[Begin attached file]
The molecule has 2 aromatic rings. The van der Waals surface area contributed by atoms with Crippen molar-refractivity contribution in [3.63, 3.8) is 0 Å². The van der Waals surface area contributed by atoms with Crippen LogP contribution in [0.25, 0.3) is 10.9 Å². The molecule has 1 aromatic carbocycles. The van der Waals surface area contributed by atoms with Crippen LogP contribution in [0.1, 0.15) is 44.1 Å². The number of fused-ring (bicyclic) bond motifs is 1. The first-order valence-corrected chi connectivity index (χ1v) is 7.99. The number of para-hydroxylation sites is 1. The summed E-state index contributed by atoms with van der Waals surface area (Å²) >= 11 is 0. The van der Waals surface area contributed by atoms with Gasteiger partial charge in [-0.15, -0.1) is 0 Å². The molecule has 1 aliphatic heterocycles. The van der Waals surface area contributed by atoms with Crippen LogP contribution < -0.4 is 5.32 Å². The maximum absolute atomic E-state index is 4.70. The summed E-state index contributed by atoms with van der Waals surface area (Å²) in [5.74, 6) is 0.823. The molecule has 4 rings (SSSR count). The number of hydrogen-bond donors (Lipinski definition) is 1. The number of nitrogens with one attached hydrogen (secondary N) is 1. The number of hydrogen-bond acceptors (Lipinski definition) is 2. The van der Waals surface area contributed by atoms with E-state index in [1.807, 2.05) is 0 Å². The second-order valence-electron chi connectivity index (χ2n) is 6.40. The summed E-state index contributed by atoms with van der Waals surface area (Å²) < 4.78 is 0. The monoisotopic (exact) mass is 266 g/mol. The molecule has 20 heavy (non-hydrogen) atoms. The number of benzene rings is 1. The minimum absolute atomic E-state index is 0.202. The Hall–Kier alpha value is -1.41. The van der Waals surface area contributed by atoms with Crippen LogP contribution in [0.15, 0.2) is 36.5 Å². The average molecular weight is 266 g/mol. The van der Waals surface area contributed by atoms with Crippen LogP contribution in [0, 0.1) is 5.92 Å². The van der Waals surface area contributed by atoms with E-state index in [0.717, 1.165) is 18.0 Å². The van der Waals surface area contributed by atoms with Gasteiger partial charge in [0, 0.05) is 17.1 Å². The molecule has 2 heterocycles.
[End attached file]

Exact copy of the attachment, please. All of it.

The molecule has 2 aromatic rings. The van der Waals surface area contributed by atoms with Crippen molar-refractivity contribution in [3.63, 3.8) is 0 Å². The van der Waals surface area contributed by atoms with Crippen LogP contribution in [0.25, 0.3) is 10.9 Å². The molecule has 1 aromatic carbocycles. The van der Waals surface area contributed by atoms with Crippen LogP contribution in [0.1, 0.15) is 44.1 Å². The number of fused-ring (bicyclic) bond motifs is 1. The first-order valence-corrected chi connectivity index (χ1v) is 7.99. The number of para-hydroxylation sites is 1. The summed E-state index contributed by atoms with van der Waals surface area (Å²) >= 11 is 0. The van der Waals surface area contributed by atoms with Gasteiger partial charge in [-0.15, -0.1) is 0 Å². The molecule has 1 aliphatic heterocycles. The van der Waals surface area contributed by atoms with Crippen LogP contribution < -0.4 is 5.32 Å². The maximum absolute atomic E-state index is 4.70. The summed E-state index contributed by atoms with van der Waals surface area (Å²) in [5.74, 6) is 0.823. The molecule has 4 rings (SSSR count). The number of hydrogen-bond donors (Lipinski definition) is 1. The number of nitrogens with one attached hydrogen (secondary N) is 1. The number of hydrogen-bond acceptors (Lipinski definition) is 2. The van der Waals surface area contributed by atoms with E-state index in [1.807, 2.05) is 0 Å². The second-order valence-electron chi connectivity index (χ2n) is 6.40. The summed E-state index contributed by atoms with van der Waals surface area (Å²) < 4.78 is 0. The monoisotopic (exact) mass is 266 g/mol. The molecule has 20 heavy (non-hydrogen) atoms. The number of benzene rings is 1. The minimum absolute atomic E-state index is 0.202. The Hall–Kier alpha value is -1.41. The van der Waals surface area contributed by atoms with Crippen LogP contribution in [0.15, 0.2) is 36.5 Å². The average molecular weight is 266 g/mol. The van der Waals surface area contributed by atoms with Crippen LogP contribution in [0, 0.1) is 5.92 Å². The van der Waals surface area contributed by atoms with E-state index in [0.717, 1.165) is 18.0 Å². The van der Waals surface area contributed by atoms with Gasteiger partial charge in [0, 0.05) is 17.1 Å². The molecule has 2 heterocycles.